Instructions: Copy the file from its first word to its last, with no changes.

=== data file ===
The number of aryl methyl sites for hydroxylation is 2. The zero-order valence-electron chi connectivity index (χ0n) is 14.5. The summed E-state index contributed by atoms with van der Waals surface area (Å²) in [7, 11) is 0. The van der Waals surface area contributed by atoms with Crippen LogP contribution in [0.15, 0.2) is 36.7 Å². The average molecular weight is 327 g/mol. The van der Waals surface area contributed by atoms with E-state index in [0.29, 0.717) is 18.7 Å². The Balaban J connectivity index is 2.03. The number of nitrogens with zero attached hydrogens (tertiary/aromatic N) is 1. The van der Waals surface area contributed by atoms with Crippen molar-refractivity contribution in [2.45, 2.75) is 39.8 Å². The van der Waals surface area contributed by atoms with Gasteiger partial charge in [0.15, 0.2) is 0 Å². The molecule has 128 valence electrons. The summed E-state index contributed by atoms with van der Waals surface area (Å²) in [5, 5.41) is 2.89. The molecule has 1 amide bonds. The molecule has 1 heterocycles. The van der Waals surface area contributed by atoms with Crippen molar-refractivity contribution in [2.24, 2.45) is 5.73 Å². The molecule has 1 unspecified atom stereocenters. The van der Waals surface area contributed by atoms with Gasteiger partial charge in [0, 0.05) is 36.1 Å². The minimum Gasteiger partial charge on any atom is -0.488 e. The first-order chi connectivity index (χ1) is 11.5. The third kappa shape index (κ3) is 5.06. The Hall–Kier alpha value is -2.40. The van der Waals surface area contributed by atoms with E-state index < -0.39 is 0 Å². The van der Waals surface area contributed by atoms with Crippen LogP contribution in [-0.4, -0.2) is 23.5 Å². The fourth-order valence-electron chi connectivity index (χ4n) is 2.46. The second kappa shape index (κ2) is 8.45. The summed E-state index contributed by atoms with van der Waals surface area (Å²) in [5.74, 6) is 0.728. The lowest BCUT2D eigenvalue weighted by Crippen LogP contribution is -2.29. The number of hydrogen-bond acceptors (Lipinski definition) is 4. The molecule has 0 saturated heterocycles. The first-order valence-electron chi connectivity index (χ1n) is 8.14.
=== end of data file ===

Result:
The number of aryl methyl sites for hydroxylation is 2. The zero-order valence-electron chi connectivity index (χ0n) is 14.5. The summed E-state index contributed by atoms with van der Waals surface area (Å²) in [7, 11) is 0. The van der Waals surface area contributed by atoms with Crippen LogP contribution in [0.15, 0.2) is 36.7 Å². The average molecular weight is 327 g/mol. The van der Waals surface area contributed by atoms with E-state index in [0.29, 0.717) is 18.7 Å². The Balaban J connectivity index is 2.03. The number of nitrogens with zero attached hydrogens (tertiary/aromatic N) is 1. The van der Waals surface area contributed by atoms with Crippen molar-refractivity contribution in [2.45, 2.75) is 39.8 Å². The van der Waals surface area contributed by atoms with Gasteiger partial charge in [0.15, 0.2) is 0 Å². The molecule has 128 valence electrons. The summed E-state index contributed by atoms with van der Waals surface area (Å²) in [5, 5.41) is 2.89. The molecule has 1 amide bonds. The molecule has 1 heterocycles. The van der Waals surface area contributed by atoms with Crippen molar-refractivity contribution in [2.24, 2.45) is 5.73 Å². The molecule has 1 unspecified atom stereocenters. The van der Waals surface area contributed by atoms with Gasteiger partial charge in [0, 0.05) is 36.1 Å². The minimum Gasteiger partial charge on any atom is -0.488 e. The first-order chi connectivity index (χ1) is 11.5. The third kappa shape index (κ3) is 5.06. The Hall–Kier alpha value is -2.40. The van der Waals surface area contributed by atoms with E-state index < -0.39 is 0 Å². The van der Waals surface area contributed by atoms with Crippen LogP contribution in [-0.4, -0.2) is 23.5 Å². The fourth-order valence-electron chi connectivity index (χ4n) is 2.46. The second kappa shape index (κ2) is 8.45. The summed E-state index contributed by atoms with van der Waals surface area (Å²) in [5.74, 6) is 0.728. The lowest BCUT2D eigenvalue weighted by Crippen LogP contribution is -2.29. The number of hydrogen-bond acceptors (Lipinski definition) is 4. The molecule has 0 saturated heterocycles. The first-order valence-electron chi connectivity index (χ1n) is 8.14.